According to the PSR, Patel filled out applications for several PTINs using employees’ information without their knowledge. Patel would use these PTINs to prepare tax returns. “This allowed [Patel’s business] to prepare a large number of returns each year without the IRS knowing Patel was the preparer.”
Patel says the district court erred in finding that the offense involved sophisticated means.
Specifically, he argues that “there is no evidence as to how many returns used the PTINs in question or whether they were used on any of the returns allegedly claiming a false education credit.” He also asserts that prior to 2011, all tax preparers had to use the PTIN of the business owner. As such, he applied for PTINs in the name of others only for the 2011 tax year. Finally, Patel argues that according to the IRS agent’s testimony, registering multiple PTINs did not aid in masking his scheme.
First, although Patel used only his and his wife’s PTINs in filing returns from 2008 through 2010, Patel used the PTINs of two other individuals to file
approximately 270 tax returns in 2011, in addition to the 870 returns he filed using his wife’s PTIN that year. The PSR does not state which of the 270 tax returns filed under the other two employees’ names, if any, fraudulently claimed an education credit. This, though, does not show clear error. The district court reasonably estimated that 50 percent of the tax returns Patel filed were fraudulent.
It would therefore be unreasonable to find that all 270 tax returns were not fraudulent. Even if none of the 270 returns he prepared under the others’ names were fraudulent, he still took steps to “obscure the link between the” actual false tax returns and himself by decreasing the total number of prepared tax returns with his PTIN. Clements, 73 F.3d at 1340.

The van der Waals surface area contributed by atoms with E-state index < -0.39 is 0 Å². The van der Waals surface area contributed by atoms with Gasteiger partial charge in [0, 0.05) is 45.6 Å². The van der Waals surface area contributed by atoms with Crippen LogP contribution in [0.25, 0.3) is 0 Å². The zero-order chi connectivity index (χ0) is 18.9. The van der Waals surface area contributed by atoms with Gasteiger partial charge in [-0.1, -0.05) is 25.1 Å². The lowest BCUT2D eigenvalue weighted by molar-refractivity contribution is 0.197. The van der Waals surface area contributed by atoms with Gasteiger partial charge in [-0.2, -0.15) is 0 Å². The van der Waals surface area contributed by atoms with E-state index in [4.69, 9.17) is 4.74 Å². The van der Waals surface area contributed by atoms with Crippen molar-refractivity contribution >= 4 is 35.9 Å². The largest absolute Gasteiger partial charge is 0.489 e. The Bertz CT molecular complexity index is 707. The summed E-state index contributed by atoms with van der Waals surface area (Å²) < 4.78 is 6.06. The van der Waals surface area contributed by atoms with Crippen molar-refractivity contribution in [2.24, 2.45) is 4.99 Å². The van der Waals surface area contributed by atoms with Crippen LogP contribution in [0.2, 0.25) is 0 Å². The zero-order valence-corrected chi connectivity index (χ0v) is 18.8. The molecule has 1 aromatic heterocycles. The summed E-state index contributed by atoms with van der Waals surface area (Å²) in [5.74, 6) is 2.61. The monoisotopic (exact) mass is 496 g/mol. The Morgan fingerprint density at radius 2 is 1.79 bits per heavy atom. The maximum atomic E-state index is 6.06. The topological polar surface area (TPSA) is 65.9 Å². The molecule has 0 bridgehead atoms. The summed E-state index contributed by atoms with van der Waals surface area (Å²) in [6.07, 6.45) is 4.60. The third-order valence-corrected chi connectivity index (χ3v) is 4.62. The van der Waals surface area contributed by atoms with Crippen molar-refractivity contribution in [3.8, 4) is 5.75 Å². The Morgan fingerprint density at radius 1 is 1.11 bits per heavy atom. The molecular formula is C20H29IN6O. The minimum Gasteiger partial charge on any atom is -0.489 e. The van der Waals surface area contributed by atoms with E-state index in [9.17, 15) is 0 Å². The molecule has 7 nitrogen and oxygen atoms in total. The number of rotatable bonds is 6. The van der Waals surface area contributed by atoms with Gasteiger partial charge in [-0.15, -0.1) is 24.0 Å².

Next, at the sentencing hearing, the agent testified that regardless of which PTIN is used by a tax preparer, a return can be traced back to the tax preparer by using an EFIN. Indeed, the agent traced all the returns filed by Patel via one EFIN registered to him. The agent’s testimony was in the context of explaining how, after the scheme was discovered, he was able to verify the fraudulent returns Patel was responsible for filing. Patel ineffectively relies on the agent’s testimony.
Patel has failed to show that the district court’s finding was clearly erroneous. One circuit has concluded that the “essence of [sophisticated means] is merely deliberate steps taken to make the offense more difficult to detect.” United States v. Kontny, 238 F.3d 815, 821 (4th Cir. 2001). We have upheld sophisticated-means enhancements when defendants have used the names of other people to make it more difficult for their offenses to be detected, even if that method was not by itself particularly sophisticated. E.g., United States v. Conner, 537 F.3d 480, 492 (5th Cir. 2008); United States v. Wright, 496 F.3d 371, 379 (5th Cir. 2007); Clements, 73 F.3d at 1340.
Patel took deliberate steps to make his offense more difficult for the IRS to detect. He used PTINs of other employees without their knowledge to repare tax returns. This allowed Patel to prepare a larger number of tax returns in 2011 without the IRS knowing that he was the sole preparer.